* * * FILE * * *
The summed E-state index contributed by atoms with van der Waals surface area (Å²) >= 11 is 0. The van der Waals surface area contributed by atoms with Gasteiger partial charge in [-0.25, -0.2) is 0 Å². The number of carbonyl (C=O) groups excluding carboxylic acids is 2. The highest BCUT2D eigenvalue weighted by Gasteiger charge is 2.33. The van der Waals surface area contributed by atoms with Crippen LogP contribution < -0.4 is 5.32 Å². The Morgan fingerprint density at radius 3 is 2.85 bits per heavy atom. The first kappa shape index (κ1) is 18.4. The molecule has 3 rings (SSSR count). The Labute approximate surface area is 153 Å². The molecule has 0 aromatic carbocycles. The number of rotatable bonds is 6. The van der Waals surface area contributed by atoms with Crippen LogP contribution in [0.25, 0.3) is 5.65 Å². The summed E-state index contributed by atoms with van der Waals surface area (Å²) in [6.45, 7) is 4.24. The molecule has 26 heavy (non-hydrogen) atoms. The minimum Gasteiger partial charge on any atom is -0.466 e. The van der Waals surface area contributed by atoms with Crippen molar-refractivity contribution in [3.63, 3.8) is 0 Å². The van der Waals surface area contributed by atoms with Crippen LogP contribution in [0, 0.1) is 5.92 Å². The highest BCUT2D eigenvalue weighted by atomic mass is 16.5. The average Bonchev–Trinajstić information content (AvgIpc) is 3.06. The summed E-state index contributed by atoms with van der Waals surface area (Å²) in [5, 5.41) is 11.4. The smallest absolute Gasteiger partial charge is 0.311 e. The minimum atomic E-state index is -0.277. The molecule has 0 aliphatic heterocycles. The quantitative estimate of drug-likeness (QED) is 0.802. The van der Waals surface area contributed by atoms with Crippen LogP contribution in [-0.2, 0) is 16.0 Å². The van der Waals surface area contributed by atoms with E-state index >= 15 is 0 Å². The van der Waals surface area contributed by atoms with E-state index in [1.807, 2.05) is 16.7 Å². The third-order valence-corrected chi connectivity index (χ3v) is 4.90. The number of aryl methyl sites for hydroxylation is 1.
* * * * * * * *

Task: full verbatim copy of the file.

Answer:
The summed E-state index contributed by atoms with van der Waals surface area (Å²) >= 11 is 0. The van der Waals surface area contributed by atoms with Gasteiger partial charge in [-0.25, -0.2) is 0 Å². The number of carbonyl (C=O) groups excluding carboxylic acids is 2. The highest BCUT2D eigenvalue weighted by Gasteiger charge is 2.33. The van der Waals surface area contributed by atoms with Crippen LogP contribution < -0.4 is 5.32 Å². The Morgan fingerprint density at radius 3 is 2.85 bits per heavy atom. The first kappa shape index (κ1) is 18.4. The molecule has 3 rings (SSSR count). The Labute approximate surface area is 153 Å². The molecule has 0 aromatic carbocycles. The number of rotatable bonds is 6. The van der Waals surface area contributed by atoms with Crippen LogP contribution in [0.25, 0.3) is 5.65 Å². The summed E-state index contributed by atoms with van der Waals surface area (Å²) in [6.45, 7) is 4.24. The molecule has 26 heavy (non-hydrogen) atoms. The minimum Gasteiger partial charge on any atom is -0.466 e. The van der Waals surface area contributed by atoms with Crippen molar-refractivity contribution in [3.63, 3.8) is 0 Å². The van der Waals surface area contributed by atoms with Crippen LogP contribution in [0, 0.1) is 5.92 Å². The highest BCUT2D eigenvalue weighted by atomic mass is 16.5. The average Bonchev–Trinajstić information content (AvgIpc) is 3.06. The summed E-state index contributed by atoms with van der Waals surface area (Å²) in [5, 5.41) is 11.4. The smallest absolute Gasteiger partial charge is 0.311 e. The minimum atomic E-state index is -0.277. The molecule has 0 aliphatic heterocycles. The quantitative estimate of drug-likeness (QED) is 0.802. The van der Waals surface area contributed by atoms with Crippen LogP contribution in [-0.2, 0) is 16.0 Å². The van der Waals surface area contributed by atoms with E-state index >= 15 is 0 Å². The van der Waals surface area contributed by atoms with E-state index in [1.807, 2.05) is 16.7 Å². The third-order valence-corrected chi connectivity index (χ3v) is 4.90. The number of aryl methyl sites for hydroxylation is 1.